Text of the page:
SERIES by Bodega presents the latest installment of BodegaVision highlighting the 1992 Stadium Collection, featuring reproductions of classic pieces and new designs inspired by the original, 1992 designs. Polo’s legend is dreamed in rolling country hills but lived in city streets across America. As part of the Series by Bodega Polo Stadium ’92 release, we spoke with contemporary creatives, Post, The Cool Kids, and Jordan Page, who also happen to be longtime Polo enthusiasts, as they reflected on their fandom and how it has influenced their own creative output.
One of the main reasons that this Great Gatsby-esque mythologizing of the American Upper Class remains such a cultural touchstone in the country’s cultural imagination is the vision of Ralph Lauren. Since launching the Polo label in 1967, the iconic designer’s work has come to define classic, American style.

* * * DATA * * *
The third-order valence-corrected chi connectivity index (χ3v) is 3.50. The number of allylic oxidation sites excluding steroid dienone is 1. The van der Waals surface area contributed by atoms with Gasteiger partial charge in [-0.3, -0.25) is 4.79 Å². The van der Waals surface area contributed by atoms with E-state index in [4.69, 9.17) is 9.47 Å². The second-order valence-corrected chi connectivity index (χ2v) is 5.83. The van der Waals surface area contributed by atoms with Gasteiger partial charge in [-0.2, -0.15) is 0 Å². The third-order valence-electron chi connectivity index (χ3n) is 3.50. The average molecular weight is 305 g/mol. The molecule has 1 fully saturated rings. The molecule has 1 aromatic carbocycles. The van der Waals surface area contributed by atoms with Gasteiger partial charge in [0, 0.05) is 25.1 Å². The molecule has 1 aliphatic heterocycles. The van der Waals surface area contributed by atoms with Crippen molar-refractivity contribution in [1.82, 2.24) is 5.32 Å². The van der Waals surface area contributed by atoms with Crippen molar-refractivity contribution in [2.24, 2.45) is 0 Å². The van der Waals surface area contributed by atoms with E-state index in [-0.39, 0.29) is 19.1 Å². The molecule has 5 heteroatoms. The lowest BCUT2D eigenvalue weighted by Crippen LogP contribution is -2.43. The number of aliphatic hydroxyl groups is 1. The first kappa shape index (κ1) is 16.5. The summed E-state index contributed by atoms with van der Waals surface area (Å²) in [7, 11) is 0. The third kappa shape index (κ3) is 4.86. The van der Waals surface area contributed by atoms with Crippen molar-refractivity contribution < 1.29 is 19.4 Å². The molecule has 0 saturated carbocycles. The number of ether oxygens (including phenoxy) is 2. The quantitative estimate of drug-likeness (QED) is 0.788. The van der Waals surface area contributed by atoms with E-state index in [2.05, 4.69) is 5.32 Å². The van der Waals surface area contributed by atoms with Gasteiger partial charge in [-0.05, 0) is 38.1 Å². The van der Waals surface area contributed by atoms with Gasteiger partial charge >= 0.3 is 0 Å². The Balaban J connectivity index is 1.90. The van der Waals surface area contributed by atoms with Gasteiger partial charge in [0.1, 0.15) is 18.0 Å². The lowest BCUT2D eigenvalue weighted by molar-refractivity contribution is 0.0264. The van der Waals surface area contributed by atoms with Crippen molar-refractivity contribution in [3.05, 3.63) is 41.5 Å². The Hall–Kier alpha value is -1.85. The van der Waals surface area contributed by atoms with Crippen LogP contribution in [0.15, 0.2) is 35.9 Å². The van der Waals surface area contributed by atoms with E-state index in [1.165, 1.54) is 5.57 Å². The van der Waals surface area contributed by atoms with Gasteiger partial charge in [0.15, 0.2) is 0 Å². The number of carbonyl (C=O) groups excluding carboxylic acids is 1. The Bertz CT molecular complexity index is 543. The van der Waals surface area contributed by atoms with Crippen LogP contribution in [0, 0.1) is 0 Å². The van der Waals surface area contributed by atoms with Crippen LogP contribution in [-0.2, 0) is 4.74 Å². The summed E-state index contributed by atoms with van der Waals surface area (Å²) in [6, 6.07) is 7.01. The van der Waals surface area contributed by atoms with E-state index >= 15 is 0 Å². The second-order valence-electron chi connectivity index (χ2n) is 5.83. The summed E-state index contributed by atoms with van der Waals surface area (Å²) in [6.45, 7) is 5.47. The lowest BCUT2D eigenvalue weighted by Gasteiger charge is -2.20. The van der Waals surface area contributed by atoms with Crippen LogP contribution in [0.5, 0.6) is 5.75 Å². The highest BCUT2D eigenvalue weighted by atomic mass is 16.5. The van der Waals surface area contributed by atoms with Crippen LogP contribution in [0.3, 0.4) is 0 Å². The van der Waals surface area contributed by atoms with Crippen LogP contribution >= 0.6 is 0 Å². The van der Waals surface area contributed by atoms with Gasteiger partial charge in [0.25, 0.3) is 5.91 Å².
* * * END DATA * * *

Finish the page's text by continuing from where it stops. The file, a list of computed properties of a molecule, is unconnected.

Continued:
It scarcely needs pointing out, but the audience for the Ralph Lauren Polo label extends far beyond the pool of customers who can identify several different nautical knots by sight. Anyone who has turned on television, thumbed through a magazine, or just walked down a street during the past three decades will recognize Polo as an apparently unlikely style fixture in any urban landscape. It’s a world far removed from the stables and croquet lawns of high society, but Polo is an absolute streetwear essential.